The following guest post is authored by BBC investigative journalist Leana Hosea, Director of ‘Thirst For Justice’ a new documentary film that connects the struggle for clean water in Flint and Standing Rock, through the women fighting for justice.
“They say wash your hands to protect yourself, but the nearest water source is 25 miles away,” laments 60-year-old Navajo sheepherder, Mary Lane. Some 40% of Navajos don’t have running water and the outbreak of coronavirus has brought that lack of water infrastructure into deadly relief.
Across the country, indigenous Americans have the highest actual COVID-19 mortality rates and are dying at more than twice the rate of their white counterparts, according to the Centers for Disease Control (CDC). Moreover, the lack of indoor plumbing and access to potable water was found to be the most important determinant of the increase in Covid-19 cases, in a research study for the Journal of Public Health Management and Practice. Much more so than overcrowded living conditions or language barriers.
“The distance people have to go to fetch water has been getting further. Water overuse from mining and drought mean many wells are tapped out,” says Janene Yazzie, a Navajo community activist. “We don’t even know if the water is clean,” says Ms. Yazzie. Almost 25 percent of the most toxic waste sites are on Indian lands and the Navajo Nation is a prime example of this.
Traversing the Navajo Nation while making my documentary, ‘Thirst For Justice’, about water contamination and environmental justice, I visited numerous communities living amidst piles of uranium mine waste. Some were so radioactive the Geiger counter maxed out.
“The readings you found are much higher than those around Chernobyl that have been evacuated for the long term,” said Kim Kearfott, professor of Nuclear Engineering and Radiological Sciences at the University of Michigan.
Many drinking water sources on the Navajo Nation have been contaminated with uranium and arsenic, which can cause kidney disease, cancers, high blood pressure, and autoimmune diseases, such as rheumatoid arthritis. All are underlying health problems that make death from coronavirus more likely.
African Americans are not faring much better. Nationwide, Black Americans have experienced 14.9% of all deaths of known race, but represent 12.4% of the population, according to AMP Research. Similarly, there’s a lack of access to potable water among this population.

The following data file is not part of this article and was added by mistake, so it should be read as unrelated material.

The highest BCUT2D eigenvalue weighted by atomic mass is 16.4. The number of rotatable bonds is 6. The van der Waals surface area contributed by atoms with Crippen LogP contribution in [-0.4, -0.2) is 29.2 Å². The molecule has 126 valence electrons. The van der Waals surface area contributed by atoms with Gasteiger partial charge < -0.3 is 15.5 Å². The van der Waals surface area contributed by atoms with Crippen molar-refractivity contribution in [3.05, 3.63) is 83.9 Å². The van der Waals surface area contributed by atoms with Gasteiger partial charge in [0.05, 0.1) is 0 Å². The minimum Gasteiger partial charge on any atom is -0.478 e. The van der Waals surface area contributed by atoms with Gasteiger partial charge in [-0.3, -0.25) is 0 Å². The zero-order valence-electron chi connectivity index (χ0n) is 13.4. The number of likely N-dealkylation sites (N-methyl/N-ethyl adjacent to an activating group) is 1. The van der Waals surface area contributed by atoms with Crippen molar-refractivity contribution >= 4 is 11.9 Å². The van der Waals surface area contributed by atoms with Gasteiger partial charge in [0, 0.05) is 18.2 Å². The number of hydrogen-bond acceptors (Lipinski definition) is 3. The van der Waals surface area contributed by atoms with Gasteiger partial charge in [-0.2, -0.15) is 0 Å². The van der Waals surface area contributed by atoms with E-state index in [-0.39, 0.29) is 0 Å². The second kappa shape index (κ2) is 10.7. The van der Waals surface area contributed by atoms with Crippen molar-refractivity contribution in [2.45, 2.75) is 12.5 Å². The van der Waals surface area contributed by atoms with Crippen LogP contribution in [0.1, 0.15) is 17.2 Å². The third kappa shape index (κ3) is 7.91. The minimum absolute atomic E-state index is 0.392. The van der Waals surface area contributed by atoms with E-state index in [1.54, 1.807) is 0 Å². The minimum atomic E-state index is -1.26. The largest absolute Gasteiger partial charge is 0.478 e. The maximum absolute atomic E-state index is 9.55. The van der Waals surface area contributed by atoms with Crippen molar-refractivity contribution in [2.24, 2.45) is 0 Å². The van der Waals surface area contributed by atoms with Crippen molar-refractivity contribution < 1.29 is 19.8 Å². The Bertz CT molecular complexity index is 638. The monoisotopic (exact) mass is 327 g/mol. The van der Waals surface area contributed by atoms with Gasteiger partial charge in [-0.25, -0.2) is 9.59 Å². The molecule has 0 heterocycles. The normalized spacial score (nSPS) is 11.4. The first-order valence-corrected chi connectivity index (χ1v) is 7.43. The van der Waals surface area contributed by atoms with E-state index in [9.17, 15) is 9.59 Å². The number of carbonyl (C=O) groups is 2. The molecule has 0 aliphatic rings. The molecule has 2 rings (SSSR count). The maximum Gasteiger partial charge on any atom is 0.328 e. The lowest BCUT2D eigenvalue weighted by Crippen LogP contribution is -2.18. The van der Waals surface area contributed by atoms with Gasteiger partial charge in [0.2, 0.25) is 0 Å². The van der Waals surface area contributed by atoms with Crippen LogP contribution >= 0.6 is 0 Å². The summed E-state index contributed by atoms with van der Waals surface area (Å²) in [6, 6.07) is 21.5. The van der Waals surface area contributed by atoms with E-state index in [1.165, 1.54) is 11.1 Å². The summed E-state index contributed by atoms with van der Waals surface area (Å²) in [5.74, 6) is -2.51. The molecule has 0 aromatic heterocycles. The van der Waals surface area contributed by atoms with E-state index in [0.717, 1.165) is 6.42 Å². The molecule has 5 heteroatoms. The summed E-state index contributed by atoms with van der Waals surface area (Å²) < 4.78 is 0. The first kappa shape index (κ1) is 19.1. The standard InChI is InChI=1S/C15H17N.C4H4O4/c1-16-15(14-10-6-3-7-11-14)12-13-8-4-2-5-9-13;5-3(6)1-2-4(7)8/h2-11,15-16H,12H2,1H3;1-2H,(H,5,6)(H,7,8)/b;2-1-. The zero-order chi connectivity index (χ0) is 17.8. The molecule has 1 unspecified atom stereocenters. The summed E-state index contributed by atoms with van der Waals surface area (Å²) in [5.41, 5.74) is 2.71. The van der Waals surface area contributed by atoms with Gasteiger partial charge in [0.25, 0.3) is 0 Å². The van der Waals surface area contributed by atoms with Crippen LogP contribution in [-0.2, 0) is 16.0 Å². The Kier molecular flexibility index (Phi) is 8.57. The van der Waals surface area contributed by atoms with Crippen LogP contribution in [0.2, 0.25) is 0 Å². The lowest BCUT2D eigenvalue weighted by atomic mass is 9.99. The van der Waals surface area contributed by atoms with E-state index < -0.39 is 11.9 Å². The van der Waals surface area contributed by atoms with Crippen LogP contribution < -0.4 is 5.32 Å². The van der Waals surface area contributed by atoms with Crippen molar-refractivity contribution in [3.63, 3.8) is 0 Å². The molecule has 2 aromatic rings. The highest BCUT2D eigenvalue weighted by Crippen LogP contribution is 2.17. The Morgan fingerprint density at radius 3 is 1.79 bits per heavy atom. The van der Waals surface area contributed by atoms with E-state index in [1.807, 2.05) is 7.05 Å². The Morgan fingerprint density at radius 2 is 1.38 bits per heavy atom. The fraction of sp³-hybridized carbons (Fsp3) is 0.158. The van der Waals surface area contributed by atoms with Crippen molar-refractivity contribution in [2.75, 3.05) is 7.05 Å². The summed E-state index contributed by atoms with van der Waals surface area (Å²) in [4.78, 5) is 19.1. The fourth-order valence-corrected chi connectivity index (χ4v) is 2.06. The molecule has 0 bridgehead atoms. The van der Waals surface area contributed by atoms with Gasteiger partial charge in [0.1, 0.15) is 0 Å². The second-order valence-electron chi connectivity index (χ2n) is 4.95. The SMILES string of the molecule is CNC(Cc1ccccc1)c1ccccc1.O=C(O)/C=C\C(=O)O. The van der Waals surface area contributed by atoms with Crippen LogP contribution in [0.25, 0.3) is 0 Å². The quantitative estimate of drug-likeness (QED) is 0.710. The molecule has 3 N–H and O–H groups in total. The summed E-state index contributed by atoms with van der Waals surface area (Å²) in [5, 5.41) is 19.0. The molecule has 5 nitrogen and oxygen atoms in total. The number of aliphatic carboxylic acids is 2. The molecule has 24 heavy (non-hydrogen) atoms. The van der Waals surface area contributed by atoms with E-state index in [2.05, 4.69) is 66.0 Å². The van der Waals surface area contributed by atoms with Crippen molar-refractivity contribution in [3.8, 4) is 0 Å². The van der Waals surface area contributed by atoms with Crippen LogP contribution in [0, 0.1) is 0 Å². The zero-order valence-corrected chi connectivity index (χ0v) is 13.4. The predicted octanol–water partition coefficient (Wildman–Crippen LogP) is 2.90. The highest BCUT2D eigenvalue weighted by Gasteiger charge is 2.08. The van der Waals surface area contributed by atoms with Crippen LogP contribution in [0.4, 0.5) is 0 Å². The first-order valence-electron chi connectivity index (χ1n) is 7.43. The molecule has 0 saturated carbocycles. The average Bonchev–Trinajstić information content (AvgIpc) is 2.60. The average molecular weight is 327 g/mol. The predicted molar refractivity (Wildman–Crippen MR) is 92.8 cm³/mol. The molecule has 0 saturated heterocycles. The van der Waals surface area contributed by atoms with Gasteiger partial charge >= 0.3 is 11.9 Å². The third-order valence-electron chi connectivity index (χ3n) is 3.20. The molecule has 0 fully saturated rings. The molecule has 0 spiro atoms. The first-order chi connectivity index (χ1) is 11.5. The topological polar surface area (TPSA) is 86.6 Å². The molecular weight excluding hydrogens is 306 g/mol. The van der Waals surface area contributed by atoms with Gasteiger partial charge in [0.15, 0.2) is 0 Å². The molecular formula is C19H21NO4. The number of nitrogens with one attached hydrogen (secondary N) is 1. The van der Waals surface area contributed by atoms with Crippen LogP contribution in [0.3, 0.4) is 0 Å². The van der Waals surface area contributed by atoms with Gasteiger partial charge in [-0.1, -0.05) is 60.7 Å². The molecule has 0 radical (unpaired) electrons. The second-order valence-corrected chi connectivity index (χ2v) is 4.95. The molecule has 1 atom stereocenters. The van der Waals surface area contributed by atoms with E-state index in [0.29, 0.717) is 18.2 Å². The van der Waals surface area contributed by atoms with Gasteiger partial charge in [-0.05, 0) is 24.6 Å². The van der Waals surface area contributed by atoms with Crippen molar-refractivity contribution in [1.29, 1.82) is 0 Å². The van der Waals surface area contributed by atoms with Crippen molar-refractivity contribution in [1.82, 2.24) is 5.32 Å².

“The water would come out looking like chicken broth or dark liquor,” says Flint organizer Nayyirah Shariff. “Sometimes it would smell like poop or super chloriney.” The problem of toxic lead leaching into America’s tap water from pipe infrastructure came to the fore with the Flint water crisis. But a 2019 report from Environment America, showed elevated lead levels in the water systems of schools across the country. The CDC estimates that about half-a-million children between the ages of 1 and 5 living in the U.S. have an elevated level of lead in their blood. Black American children are three times more likely than white children to have elevated blood lead levels.
Though Flint residents are resilient, many feel worn down and forgotten. Mistrust is so high that some residents still fear drinking the tap water, despite a large pipe replacement program. “The lead pipes in people’s homes have not been replaced”, explains Melissa Mays.
“We don’t want to risk drinking even low levels of lead now, as we’ve drank contaminated water for so long and it accumulates in your bones and organs,” explains another Flint mum, Christina Murphy. Cristina had her newborn baby’s cord blood tested for lead and then had him tested again a year later. “His lead levels went from a 2 to a 3 and I just breastfed him. I’ve literally been poisoning my own son,” exclaims Christina.
According to the CDC, women who have been or are currently exposed to lead can expose their fetus or infant to the toxic metal during pregnancy and breastfeeding, which can have long-term effects on the neurodevelopment of their child. The Navajo Birth Cohort Study on the Navajo Nation showed that uranium also passes from the mother to the fetus.
“When you’re exposed to chemicals or heavy metals via what we eat, or the air we breathe, or the water that we drink, then they can affect our biology,” says Professor Dana Dolinoy, the NSF international Chair of Environmental Sciences at the Michigan School of Public Health. “If you’re pregnant or a male who goes on to become a dad, those cells can be transmitted to the next generation and potentially to the following generations.”
If President Biden is to deliver on his promise to put environmental justice at the heart of his administration’s climate and infrastructure policies, equitable access to clean, safe, and affordable water is key.” Democratic lawmakers and advocates are urging President Biden to back the Water Affordability Transparency Equity and Reliability (WATER) Act, proposing unprecedented investment in America’s ailing water infrastructure, provide assistance to indigenous communities and address contamination. As my film ‘Thirst For Justice’ shows, help on all these fronts is desperately needed.
‘Thirst For Justice’ premieres on Bloomberg Quicktake Streaming TV March 6th 21:00ET https://www.bloomberg.com/qt/live
For information on more screening times and ways to watch the film please check https://www.facebook.com/ThirstForJusticeDocumentary or contact email@example.com